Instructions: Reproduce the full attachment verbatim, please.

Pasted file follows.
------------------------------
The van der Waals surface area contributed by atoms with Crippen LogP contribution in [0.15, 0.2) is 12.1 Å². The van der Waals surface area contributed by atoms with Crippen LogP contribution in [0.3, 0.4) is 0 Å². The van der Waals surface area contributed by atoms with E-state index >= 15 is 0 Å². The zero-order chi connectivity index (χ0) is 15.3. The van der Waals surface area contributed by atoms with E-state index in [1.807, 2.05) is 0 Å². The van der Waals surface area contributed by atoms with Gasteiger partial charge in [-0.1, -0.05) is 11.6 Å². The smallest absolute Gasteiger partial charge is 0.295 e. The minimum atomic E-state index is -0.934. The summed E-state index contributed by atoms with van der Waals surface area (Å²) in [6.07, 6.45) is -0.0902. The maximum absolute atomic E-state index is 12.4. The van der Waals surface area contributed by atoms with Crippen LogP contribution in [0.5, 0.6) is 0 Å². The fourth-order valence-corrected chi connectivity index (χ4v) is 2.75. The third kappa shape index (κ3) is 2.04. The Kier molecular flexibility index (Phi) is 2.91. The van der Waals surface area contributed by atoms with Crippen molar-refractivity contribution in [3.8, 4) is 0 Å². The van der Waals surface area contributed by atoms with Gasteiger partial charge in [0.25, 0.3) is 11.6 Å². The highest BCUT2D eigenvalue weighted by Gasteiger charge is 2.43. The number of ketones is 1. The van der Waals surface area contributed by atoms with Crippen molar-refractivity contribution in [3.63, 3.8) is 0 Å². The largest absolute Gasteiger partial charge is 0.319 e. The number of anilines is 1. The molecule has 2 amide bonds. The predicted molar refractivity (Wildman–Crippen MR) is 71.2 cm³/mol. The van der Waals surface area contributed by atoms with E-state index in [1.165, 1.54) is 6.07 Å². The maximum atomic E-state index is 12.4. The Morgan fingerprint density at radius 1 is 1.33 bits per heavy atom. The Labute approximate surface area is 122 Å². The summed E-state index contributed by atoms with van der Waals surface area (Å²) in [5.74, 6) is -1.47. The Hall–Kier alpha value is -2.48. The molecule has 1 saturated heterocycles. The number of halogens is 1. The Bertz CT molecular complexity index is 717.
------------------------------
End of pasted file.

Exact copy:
The van der Waals surface area contributed by atoms with Crippen LogP contribution in [0.15, 0.2) is 12.1 Å². The van der Waals surface area contributed by atoms with Crippen LogP contribution in [0.3, 0.4) is 0 Å². The van der Waals surface area contributed by atoms with E-state index >= 15 is 0 Å². The zero-order chi connectivity index (χ0) is 15.3. The van der Waals surface area contributed by atoms with E-state index in [1.807, 2.05) is 0 Å². The van der Waals surface area contributed by atoms with Gasteiger partial charge in [-0.1, -0.05) is 11.6 Å². The smallest absolute Gasteiger partial charge is 0.295 e. The minimum atomic E-state index is -0.934. The summed E-state index contributed by atoms with van der Waals surface area (Å²) in [6.07, 6.45) is -0.0902. The maximum absolute atomic E-state index is 12.4. The van der Waals surface area contributed by atoms with Crippen LogP contribution in [0.5, 0.6) is 0 Å². The fourth-order valence-corrected chi connectivity index (χ4v) is 2.75. The third kappa shape index (κ3) is 2.04. The Kier molecular flexibility index (Phi) is 2.91. The van der Waals surface area contributed by atoms with Crippen molar-refractivity contribution in [3.8, 4) is 0 Å². The van der Waals surface area contributed by atoms with Gasteiger partial charge in [0.25, 0.3) is 11.6 Å². The highest BCUT2D eigenvalue weighted by Gasteiger charge is 2.43. The number of ketones is 1. The van der Waals surface area contributed by atoms with Crippen molar-refractivity contribution in [3.63, 3.8) is 0 Å². The largest absolute Gasteiger partial charge is 0.319 e. The number of anilines is 1. The molecule has 2 amide bonds. The predicted molar refractivity (Wildman–Crippen MR) is 71.2 cm³/mol. The van der Waals surface area contributed by atoms with E-state index in [1.165, 1.54) is 6.07 Å². The maximum atomic E-state index is 12.4. The Morgan fingerprint density at radius 1 is 1.33 bits per heavy atom. The Labute approximate surface area is 122 Å². The summed E-state index contributed by atoms with van der Waals surface area (Å²) in [5.74, 6) is -1.47. The Hall–Kier alpha value is -2.48. The molecule has 1 saturated heterocycles. The number of halogens is 1. The Bertz CT molecular complexity index is 717.